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AREA IN Sq. km 135,100


On November 1, 2000, India gave birth to a new state-Chhattisgarh. The new state is carved out of India’s largest state of Madhya Pradesh with an area of 443,000 square kilometers. Though Chhattisgarh with an area of 135,194 square kilometers accounts for only 30 per cent of the total area of Chhattisgarh, it is still a considerable size, which is equivalent to almost sixteen times the size of Kerala. The demand for the new state can be traced to a meeting of the Raipur district Congress in 1924 when the idea of a separate entity of Chhattisgarh was mooted. The leaders who took part in that meeting were of the view that the region of Chhattisgarh was culturally and historically distinct from the rest of Madhya Pradesh. The political leaders are hailing the creation of the new state of Chhattisgarh as a right direction towards bringing prosperity and stability of both the states concerned- Madhya Pradesh and Chhattisgarh. However concerns are being voiced from some quarters that the bifurcation of the largest state of Madhya Pradesh may lead to opening of floodgates of similar more demands from separatist groups cultural and historical uniqueness. India’s latest state will have its Capital at Raipur and the High Court at Bilaspur. The Capital may be shifted later to Nandghat, about midway between Raipur and Bilaspur on the banks of the Shivnad River. Bastar, Bilaspur, Dantewara, Dhamtari, Durg, Janjgir, Jashpur, Kanker, Kavardha, Korba, Mahasamund, Raigarh, Raipur, Rajnandgaon, Sarguja and West Sarguja are the sixteen districts of Chhattisgarh. Of the 320 MLAs in Madhya Pradesh, 90 belong to the districts of Chhattisgarh. They will become the members of the Legislative Assembly of the new state. Lok sabha will see 11 members from the state while Rajya Sabha will have five members from the same state. The newly formed state is richly endowed with natural resources. Its forest revenue which alone accounts for 44% of the total state’s forest revenue has been the main source of income of Madhya Pradesh. It has rich deposits of limestone, iron-ore, copper-ore, rock phosphate, manganese ore, bauxite, coal, asbestos and mica that contribute to around 48% of Madhya Pradesh’s revenue from minerals. Agriculture is the main activity for the population of 1,76,00,000 of this landlocked state enveloped by Maharashtra, Andhra Pradesh, Orissa, Bihar, and Uttar Pradesh and of course Madhya Pradesh. 80% of the population is engaged in agriculture which is one crop a year. Known as the Rice Bowl of India, the region of Chhattisgarh supplies food grain to 600 rice mills. However, in spite of its abundant natural resources and manpower pool, Chhattisgarh remains a poverty stricken and socially backward region. A cursory look at some parameters will reveal this fact. Take literacy rate, as high as 81.3 per cent of the population above 19 years of the district of Bastar is illiterate. The rest of the state is slightly better in this respect. 49% of the households do not have drinking water. 68% of the households do not have an electricity connection (though it produces more power than it consumes; Chhattisgarh contributes 35.66% of total power generated in Madhya Pradesh). Infant mortality is high: 84 deaths per thousand live births against the national average of 71%. 41% of the women worked as labourers in the grueling activities (the national average is just 22.3). About half of its female population gets married between the ages of 15 and 19. Now with a new government in place for Chhattisgarh, there are valid reasons to hope that the general condition of the state will improve, if not dramatically.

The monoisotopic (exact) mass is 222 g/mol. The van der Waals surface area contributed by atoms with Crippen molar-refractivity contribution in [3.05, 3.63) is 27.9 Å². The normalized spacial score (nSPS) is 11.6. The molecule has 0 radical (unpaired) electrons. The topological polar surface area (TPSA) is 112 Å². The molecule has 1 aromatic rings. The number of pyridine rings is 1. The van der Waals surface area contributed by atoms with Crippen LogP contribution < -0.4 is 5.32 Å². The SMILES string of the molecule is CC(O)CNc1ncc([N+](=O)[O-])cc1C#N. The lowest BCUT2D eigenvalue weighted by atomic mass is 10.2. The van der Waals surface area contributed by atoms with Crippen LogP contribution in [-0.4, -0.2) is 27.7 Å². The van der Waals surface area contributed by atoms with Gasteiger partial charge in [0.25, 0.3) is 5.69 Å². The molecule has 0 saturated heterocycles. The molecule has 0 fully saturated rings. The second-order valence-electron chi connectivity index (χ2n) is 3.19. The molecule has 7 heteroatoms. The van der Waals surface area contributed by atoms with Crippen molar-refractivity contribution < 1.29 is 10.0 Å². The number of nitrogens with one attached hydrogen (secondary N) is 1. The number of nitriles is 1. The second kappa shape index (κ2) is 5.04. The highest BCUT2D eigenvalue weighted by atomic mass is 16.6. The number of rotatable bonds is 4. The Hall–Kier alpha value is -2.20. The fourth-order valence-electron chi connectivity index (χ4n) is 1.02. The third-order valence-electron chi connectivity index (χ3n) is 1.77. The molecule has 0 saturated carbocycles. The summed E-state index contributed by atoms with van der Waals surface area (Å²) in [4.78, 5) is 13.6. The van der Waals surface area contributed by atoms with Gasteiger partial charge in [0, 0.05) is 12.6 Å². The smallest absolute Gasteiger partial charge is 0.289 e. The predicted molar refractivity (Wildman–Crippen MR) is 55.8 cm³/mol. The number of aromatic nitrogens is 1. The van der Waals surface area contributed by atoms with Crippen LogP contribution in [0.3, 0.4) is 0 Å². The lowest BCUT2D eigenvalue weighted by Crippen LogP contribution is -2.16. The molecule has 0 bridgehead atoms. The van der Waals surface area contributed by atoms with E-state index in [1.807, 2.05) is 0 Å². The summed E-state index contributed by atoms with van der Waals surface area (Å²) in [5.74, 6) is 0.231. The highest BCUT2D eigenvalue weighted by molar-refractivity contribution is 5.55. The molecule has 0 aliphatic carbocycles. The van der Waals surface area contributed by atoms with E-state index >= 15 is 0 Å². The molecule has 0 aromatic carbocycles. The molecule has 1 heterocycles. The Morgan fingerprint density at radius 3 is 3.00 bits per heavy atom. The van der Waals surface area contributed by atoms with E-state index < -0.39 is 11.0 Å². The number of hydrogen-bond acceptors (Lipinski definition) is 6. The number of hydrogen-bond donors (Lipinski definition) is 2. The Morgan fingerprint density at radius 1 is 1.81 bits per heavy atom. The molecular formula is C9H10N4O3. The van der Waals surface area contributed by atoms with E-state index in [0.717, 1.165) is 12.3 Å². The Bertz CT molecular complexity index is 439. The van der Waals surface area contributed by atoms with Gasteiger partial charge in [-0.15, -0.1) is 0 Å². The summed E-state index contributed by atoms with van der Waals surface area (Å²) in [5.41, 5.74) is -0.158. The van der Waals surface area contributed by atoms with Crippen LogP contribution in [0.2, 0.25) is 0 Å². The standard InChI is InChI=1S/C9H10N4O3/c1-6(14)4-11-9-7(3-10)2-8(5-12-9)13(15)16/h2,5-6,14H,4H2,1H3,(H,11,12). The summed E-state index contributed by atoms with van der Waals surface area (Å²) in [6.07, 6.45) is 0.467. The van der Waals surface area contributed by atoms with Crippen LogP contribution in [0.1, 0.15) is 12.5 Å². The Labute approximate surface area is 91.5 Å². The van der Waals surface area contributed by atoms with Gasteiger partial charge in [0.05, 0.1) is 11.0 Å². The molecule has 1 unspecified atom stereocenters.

The mineral rich State is economically very poor. It will have to depend on the nighbouring states of Orissa and Andhra Pradesh. Agriculturally it is a very productive area. Called the country's Rice Bowl, it supplies foodgrain to almost 600 rice mills. With substantial deposits of limestone, iron-ore, copper ore, rock phosphate, manganese ore, bauxite, coal,asbestos and mica, Chhattisgarh is one of the minieral rich State of India.Chhattisgarh contains about 525 million tonnes of dolomite reserves, accounting for 24 per cent of the country's share.It has healthy bauxite reserves of an estimated 73 million tonnes, an impressive reserves of iron ore at about 2,000 million tonnes and coal at 29,000 million tonnes. Tin ore reserves exceed 27,000 million tonnes. The mineral revenue that will accrue to Chhattisgarh will exceed Rs 600 crore annually. Deobogh in Raipur district contains deposits of diamonds. Prospecting of diamonds has begun here and when extraction starts in about two years' time, it is expected to generate an additional RS 2,000 crore a year for the state. Chhattisgarh also accounts for more than 70 per cent of India's total production of tendu leaves that are used for making bidis. But despite the high levels of productivity with natural and mineral resources, Chhattisgarh has remained backward because the money earned is not ploughed back into the region. Poverty pervades the 16 districts comprising the region. As a result, the region has for long nursed a grudge against the rest of Madhya Pradesh which has treated Chhattisgarh like a colony.